With a waterfront ballpark moving closer to an Oakland reality, City government has launched an effort to bring community and business stakeholders together and also to inject consciousness about equity into the process.
The Howard Terminal Community Benefits Agreement (CBA) process was launched on Saturday, January 11, 2020, with about 200 community members, advocates, and other Oakland stakeholders in attendance at
an orientation at Preservation Park.
The packed first meeting at Nile Hall in Preservation Park stressed preserving the uniqueness and culture of West Oakland and a broader discussion of Equity in Oakland.
The orientation included a presentation by Darlene Flynn, Director of the Department of Race and Equity, that showed disparities between racial groups, and concluded with the attendees assembling into the CBA Topic Cohorts that they are interested in. Seven Topic Cohorts have been identified for the Howard Terminal CBA: Economic Development, Housing, Transportation, Community Health & Safety, Education, Environment, and Community History/Culture Keeping. The Topic Cohorts were identified based on engagement with community members in 2019.
Examples of CBAs were discussed, such as the requirement for affordable housing in Hunter’s Point or those at the Oakland Army Base that gave preference to veterans unemployed for 12 months or more or the “Ban the Box” movement.
David Peterson, a West Oakland resident, asked the participants at the 2nd cohort meeting on January 25th to strive for deep and transforming change, but he also was concerned that some community groups or unions might try to cut a back room deal as the sole representatives of the Oakland community and short-circuit the CBA process.
“You are all qualified… to speak for yourselves,” he added, encouraging everyone to participate.
Leslie Salmon-Zhu captured comments and Graphics at the first meeting– see photos
Council-member Lynette McElhaney attended the January 11th meeting.
She hoped to get significant community input for the CBA process. She noted the target area for the Ballpark and related improvements is a big part of Council District 3 where 7,000 people live
District 3 holds the Port of Oakland, which is the 5th largest container port in U.S. “I affectionately call District 3 the heart and soul of the town….” McElhaney added. She noted this was once a thriving African American community. “There is a history here as well as the tensions of poverty and wealth.”
Veronica Cummings of the City Administrator’s office said that any lease signed will have a CBA with an intentional approach to involve equity principles. Littia Tam, manager of real estate for the As, said the As organization was looking to also benefit the community in special ways. And later Darlene Flynn explained that equity approaches were a break with usual City processes, which don’t have a history of racial equity.
“We have made progress… its different than 100 years ago,” Flynn said. “My life is quite different than that of my father who was sharecropper in Missouri.”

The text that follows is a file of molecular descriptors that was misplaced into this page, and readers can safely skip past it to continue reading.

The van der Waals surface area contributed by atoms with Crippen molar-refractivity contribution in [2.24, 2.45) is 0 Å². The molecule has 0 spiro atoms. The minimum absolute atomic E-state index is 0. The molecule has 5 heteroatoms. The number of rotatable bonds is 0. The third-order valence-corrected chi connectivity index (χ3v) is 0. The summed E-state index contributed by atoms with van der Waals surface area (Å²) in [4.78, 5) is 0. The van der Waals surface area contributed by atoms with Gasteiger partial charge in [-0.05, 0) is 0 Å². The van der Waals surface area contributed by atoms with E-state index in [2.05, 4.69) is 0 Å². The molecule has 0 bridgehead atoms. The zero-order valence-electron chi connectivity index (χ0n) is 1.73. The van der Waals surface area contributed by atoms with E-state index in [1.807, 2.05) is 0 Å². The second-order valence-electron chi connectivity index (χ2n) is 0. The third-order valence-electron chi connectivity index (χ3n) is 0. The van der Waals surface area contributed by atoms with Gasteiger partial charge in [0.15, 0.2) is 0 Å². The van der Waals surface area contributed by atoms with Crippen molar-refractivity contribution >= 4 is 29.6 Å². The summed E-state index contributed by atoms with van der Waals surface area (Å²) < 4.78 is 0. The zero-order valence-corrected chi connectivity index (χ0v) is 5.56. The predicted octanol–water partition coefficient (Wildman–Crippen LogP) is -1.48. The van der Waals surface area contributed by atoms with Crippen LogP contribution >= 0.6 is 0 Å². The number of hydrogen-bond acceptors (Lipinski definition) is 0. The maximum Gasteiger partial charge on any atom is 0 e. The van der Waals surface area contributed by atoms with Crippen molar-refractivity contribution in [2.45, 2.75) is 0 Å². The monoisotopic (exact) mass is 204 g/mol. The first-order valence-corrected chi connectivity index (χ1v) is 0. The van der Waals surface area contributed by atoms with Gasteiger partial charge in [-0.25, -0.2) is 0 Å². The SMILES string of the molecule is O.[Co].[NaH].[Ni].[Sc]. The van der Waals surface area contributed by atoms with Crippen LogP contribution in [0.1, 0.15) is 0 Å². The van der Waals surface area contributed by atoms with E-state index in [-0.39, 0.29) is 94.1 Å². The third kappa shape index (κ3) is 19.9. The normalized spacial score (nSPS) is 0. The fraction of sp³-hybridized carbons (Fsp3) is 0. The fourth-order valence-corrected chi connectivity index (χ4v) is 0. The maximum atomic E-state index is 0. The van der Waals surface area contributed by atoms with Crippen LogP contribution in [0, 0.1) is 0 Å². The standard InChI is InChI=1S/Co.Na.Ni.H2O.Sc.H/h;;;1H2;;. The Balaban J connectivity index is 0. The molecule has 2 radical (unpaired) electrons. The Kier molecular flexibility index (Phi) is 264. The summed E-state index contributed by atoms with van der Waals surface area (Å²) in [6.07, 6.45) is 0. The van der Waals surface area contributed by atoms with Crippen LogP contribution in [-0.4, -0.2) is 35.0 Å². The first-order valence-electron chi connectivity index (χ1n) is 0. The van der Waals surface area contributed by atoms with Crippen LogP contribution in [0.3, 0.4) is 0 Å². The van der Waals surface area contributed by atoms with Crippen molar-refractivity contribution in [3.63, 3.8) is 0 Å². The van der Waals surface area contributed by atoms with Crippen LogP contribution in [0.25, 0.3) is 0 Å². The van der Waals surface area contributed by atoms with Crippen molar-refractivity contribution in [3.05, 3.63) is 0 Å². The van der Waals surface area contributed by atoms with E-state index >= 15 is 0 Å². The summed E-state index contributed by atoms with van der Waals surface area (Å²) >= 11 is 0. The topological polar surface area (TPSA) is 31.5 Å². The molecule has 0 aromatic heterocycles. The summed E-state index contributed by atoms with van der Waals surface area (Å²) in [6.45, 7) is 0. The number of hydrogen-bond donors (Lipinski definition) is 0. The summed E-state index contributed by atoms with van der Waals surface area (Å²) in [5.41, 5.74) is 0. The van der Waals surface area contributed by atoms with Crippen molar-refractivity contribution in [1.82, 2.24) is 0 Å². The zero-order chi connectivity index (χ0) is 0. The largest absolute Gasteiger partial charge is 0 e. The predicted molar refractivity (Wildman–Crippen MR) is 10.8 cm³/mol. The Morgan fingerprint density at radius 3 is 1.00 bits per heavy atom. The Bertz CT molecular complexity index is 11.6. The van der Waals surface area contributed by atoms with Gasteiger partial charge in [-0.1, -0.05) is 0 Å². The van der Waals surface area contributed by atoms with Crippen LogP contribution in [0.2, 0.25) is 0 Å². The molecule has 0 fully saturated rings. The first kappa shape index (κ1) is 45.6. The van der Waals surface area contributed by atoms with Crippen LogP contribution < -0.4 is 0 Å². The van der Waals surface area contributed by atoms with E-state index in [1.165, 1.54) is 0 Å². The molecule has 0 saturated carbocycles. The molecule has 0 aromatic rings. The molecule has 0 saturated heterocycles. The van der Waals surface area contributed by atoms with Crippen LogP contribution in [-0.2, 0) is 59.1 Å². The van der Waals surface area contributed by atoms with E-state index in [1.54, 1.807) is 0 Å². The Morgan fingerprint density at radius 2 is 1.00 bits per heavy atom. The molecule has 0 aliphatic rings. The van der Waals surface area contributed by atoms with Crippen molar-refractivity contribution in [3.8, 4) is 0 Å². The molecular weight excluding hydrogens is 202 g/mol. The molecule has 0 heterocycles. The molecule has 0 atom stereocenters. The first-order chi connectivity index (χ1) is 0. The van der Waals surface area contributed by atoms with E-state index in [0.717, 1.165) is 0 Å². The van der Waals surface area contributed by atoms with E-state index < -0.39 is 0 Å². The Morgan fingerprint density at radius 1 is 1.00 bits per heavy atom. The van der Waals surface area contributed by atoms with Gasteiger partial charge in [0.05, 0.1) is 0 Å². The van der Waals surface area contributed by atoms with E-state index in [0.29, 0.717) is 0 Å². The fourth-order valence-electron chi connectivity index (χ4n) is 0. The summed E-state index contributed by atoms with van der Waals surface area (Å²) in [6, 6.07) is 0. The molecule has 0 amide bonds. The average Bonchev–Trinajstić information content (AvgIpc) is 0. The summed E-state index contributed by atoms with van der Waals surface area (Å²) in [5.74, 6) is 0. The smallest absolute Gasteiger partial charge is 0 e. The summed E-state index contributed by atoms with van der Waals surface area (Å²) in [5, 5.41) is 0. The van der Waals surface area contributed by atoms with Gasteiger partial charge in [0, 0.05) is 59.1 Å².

There was a long discussion of the City equity process as a refection on historical conditions…”No one is thinking it will do it all…we may have to do course corrections…we are trying to build out a democracy that we have never experienced,” Flynn noted.
All attendees received a printed report from the Department of Race and Equity which contained statistics and graphics for income and housing by race. For example, it shows who spends over 30% of income on housing. That would be Blacks and Latinos at lower income levels. Other graphics showed that asthma cases were more prominent in low income areas of East and West Oakland. The full report on is on the City’s website page for Race and Equity.
From the report’s summary: “Specifically, this report establishes and analyzes baseline conditions for Oakland residents to inform the creation of specific CBA elements and the measurements by which outcomes can be tracked over time. In addition, this report includes a brief overview and lessons learned from past CBAs, and concludes with considerations and a racial equity framework to be factored into an Oakland A’s Howard Terminal CBA process.”
For those who missed the January 11 meeting, the Equity Presentation by Darlene Flynn Director of the City of Oakland’s Department of Race and Equity, will be repeated prior to the main meeting on February 10, from 5:30-6:00 p.m. at the CSUEB Oakland Center.
There will be no forum to address disparities between East Oakland and the newly prosperous West Oakland and how community benefits will be distributed. Several attendees on January 11th were unhappy about this limitation.B
Many of the attendees so far have represented various community groups, including representatives of West Oakland groups as well as Oakland United, a coalition of community groups, unions, and Oakland residents.
The first meeting of, which created the topics that will be discussed, was Wednesday, January 22 at the CSU East Bay Oakland Center.
The next public meeting is February 10, 2020 from 6:30-8:30pm at Cal State University East Bay, 1000 Broadway, Oakland (inside the TransPacific Building – Ground floor).
The first Steering Committee Meeting will be held on Saturday, February 22, from 10:00am-2:00pm, also at CSUEB on Broadway.